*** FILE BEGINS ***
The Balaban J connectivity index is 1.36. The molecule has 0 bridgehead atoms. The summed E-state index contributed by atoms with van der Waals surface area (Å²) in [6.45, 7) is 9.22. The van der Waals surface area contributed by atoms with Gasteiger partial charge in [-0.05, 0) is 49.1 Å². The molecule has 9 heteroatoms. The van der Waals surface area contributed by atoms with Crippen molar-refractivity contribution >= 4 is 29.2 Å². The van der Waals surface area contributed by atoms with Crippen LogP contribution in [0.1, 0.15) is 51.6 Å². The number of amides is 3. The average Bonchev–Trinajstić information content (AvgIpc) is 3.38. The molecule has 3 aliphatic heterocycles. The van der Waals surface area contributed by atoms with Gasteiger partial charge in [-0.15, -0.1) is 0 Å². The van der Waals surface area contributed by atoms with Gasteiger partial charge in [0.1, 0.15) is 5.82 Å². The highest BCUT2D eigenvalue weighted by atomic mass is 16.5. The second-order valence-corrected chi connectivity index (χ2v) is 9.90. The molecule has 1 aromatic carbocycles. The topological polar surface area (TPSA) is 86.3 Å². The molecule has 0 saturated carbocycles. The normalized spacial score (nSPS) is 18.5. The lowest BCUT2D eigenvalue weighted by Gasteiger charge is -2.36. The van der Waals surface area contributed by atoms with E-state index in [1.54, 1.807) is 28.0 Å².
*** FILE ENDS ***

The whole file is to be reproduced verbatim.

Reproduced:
The Balaban J connectivity index is 1.36. The molecule has 0 bridgehead atoms. The summed E-state index contributed by atoms with van der Waals surface area (Å²) in [6.45, 7) is 9.22. The van der Waals surface area contributed by atoms with Gasteiger partial charge in [-0.05, 0) is 49.1 Å². The molecule has 9 heteroatoms. The van der Waals surface area contributed by atoms with Crippen molar-refractivity contribution >= 4 is 29.2 Å². The van der Waals surface area contributed by atoms with Crippen LogP contribution in [0.1, 0.15) is 51.6 Å². The number of amides is 3. The average Bonchev–Trinajstić information content (AvgIpc) is 3.38. The molecule has 3 aliphatic heterocycles. The van der Waals surface area contributed by atoms with Gasteiger partial charge in [-0.15, -0.1) is 0 Å². The van der Waals surface area contributed by atoms with Gasteiger partial charge in [0.1, 0.15) is 5.82 Å². The highest BCUT2D eigenvalue weighted by atomic mass is 16.5. The second-order valence-corrected chi connectivity index (χ2v) is 9.90. The molecule has 1 aromatic carbocycles. The topological polar surface area (TPSA) is 86.3 Å². The molecule has 0 saturated carbocycles. The normalized spacial score (nSPS) is 18.5. The lowest BCUT2D eigenvalue weighted by Gasteiger charge is -2.36. The van der Waals surface area contributed by atoms with E-state index in [1.54, 1.807) is 28.0 Å².